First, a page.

A spirit of independence

A spirit of independence 1 2

For Natasha Andrew, the building trade was in the blood. It was also, as she soon discovered, living in the past. We talk to her about overcoming preconceptions on the road to becoming Director and Finance Director of family- run business Andrews Building Supplies

This is a very masculine world. I first walked into the yard in 2004 and thought ‘My God – the testosterone!’ That environment can be incredibly intimidating. And I felt like that for the first six months working here

says Natasha AndrewSpirit-of-independance-2

It may seem odd for someone joining a family business to decribe themselves as “feeling like an outsider”. For Natasha Andrew, however, the decision was always going to be a tough one. First, there was the simple fact that she was a woman. The original company from which the businesses grew was called “Rose & Sons”, after all – no mention of daughters. Second, her previous experience was about as far removed from the bricks and mortar of building as it’s possible to get.

Here’s a girl who went to a nice school, a good university, went down to London, trained to become an actress, and then was an actress for five years

The shift from the vibrant, cosmopolitan and forward-looking world of London, to an industry that – by her own admission – is not always creative, or innovative or forward-looking was a gear shift that itself prompts comparison with a certain well-known drama. “It was like going through a time warp,” she says. “Literally like Ashes to Ashes!”

Andrews Building Supplies and sister company Rose Plant Hire – and Rose & Sons, the building company from which they originally grew – certainly have deep roots in the area.

It was established in 1903 by my great-great-grandfather, Reuben Rose, and they built sheds and coffins… A joinery, in effect. And then it developed into a building company under my grandad, Edgar. And then my father, Geoffrey came into the business and really blew it open. He thought ‘Hang on – why am I buying my building materials from Travis and Jewsons? I think I could do that better…

Andrews Building supplies started as just an office within the building company, and subsequently grew into the successful independent builders’ merchants we see today. Rose Plant Hire, likewise, grew out of the fact that the building company had a regular need to hire plant. “It worked beautifully, the three together, then when he decided he wanted to take more of a back seat it was the building arm that he sold.”


That was in 2008 – which unfortunately also coincided with the crash in the economy. Both companies went into the recession having, in Natasha’s words “lost their most important limb” – the building business that helped to drive the other two arms. But they have diversified and fought successfully through it, and the latest venture – Rose Landscapes, which Natasha is heading up – is one of their most ambitious yet. But there have been casualties along the way.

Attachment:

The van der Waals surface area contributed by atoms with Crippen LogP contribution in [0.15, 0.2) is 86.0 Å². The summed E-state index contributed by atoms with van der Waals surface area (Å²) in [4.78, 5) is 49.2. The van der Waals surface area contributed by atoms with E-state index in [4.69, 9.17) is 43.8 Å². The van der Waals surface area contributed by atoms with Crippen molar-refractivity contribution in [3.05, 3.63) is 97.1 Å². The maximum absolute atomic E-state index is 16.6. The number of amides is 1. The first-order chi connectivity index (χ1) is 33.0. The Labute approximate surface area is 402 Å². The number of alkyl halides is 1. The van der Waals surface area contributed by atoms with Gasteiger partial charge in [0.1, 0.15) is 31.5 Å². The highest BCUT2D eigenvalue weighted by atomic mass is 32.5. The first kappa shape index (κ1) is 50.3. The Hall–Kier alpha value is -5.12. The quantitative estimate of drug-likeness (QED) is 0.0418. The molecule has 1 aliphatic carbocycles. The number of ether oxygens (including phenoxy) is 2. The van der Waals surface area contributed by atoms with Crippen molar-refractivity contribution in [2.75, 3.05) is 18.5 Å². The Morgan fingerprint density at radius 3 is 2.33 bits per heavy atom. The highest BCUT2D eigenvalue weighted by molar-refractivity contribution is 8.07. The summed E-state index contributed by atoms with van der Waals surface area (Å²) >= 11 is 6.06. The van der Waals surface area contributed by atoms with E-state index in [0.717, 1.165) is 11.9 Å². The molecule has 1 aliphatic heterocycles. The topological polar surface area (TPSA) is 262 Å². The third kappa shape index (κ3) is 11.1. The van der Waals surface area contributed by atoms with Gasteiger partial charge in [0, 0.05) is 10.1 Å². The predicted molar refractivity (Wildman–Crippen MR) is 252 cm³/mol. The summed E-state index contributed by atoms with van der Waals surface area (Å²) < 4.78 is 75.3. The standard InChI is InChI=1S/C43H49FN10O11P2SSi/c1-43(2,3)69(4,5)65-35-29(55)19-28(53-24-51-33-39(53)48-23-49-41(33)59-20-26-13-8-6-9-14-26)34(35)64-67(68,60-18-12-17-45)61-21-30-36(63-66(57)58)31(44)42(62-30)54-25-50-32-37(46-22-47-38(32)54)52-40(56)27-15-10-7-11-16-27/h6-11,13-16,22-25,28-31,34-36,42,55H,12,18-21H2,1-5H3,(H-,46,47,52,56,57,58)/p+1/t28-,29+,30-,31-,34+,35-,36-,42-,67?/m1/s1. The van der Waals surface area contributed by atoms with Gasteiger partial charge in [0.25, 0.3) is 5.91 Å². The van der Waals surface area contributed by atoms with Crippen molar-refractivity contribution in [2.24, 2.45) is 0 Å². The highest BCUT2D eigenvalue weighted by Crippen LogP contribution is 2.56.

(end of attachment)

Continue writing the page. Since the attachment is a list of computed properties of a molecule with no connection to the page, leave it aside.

The one part that we found we couldn’t sustain any longer was the joinery, which was a great shame, as it was the origin of the whole company

Rose Landscapes now occupies the space that was the joinery – and the symbolism is not lost on Natasha.

I thought if we really are going to call this a day and close the doors on the joinery, then I’ve got to make sure that what we put in there is something that the whole group can be incredibly proud of, and that can redefine us for this generation. It’s a very clear break away from previous generations, so it has to live up to that

Certainly there are few indications of that Ashes to Ashes world Natasha describes – no Gene Hunt telling the nearest bird to put the kettle on (though it would be interesting to see how that went down). But much has changed since she first stepped in through those doors as an employee.

When I came here, there wasn’t a single computer – and we’re not talking about 1979, we’re talking about 2004. That’s not just one backwoods company – we’re part of an independent buying group, consisting of 82 independent companies all over Scotland, Wales, Northern Ireland and England who group together to buy so we have stronger deals. And when I went to my first meetings, I realised a lot of those guys are exactly the same – no computers. Because a lot of the guys who work in the industry, who head up companies, they don’t like change

Part of that resistance to change is indicated by the word that crops up a lot in Natasha’s responses – “guys”. She explains:

When I go to the buying group, I sit around the table and it’s 80 men and me. Clearly not an industry that attracts a lot of women into it! That’s a shame – for the industry rather than for the women

Despite the bold step she took in joining such a male-dominated business, Natasha doesn’t particularly see herself as a trailblazer. For her, it was more a case of what she could bring to it than making a point by her presence – part of which was an awareness that businesses within the industry need to be more open to change in order to survive.

“If you ask them who has a website, even now, in 2013, not all of them do,” she says. “There was one member who had to leave the group because we’d started sending things out by email, and he refused to get an email address. In business, now, to not have an email address doesn’t seem real. But there was another guy who said: ‘The moment you put a computer on my desk, I’m leaving…’”
In spite of it all, things have changed – partly because of the computer system that Natasha herself brought in. “Now, if I say: ‘Sorry guys, the system’s down for an hour because I need to do a bit of maintenance…’ it’s the end of the world! They say: ‘What are we meant to do for an hour?’ To which I say: ‘I don’t know – what did you do for the twenty years before I came, when you had a pen and paper..?’”

A spirit of independence 1 2

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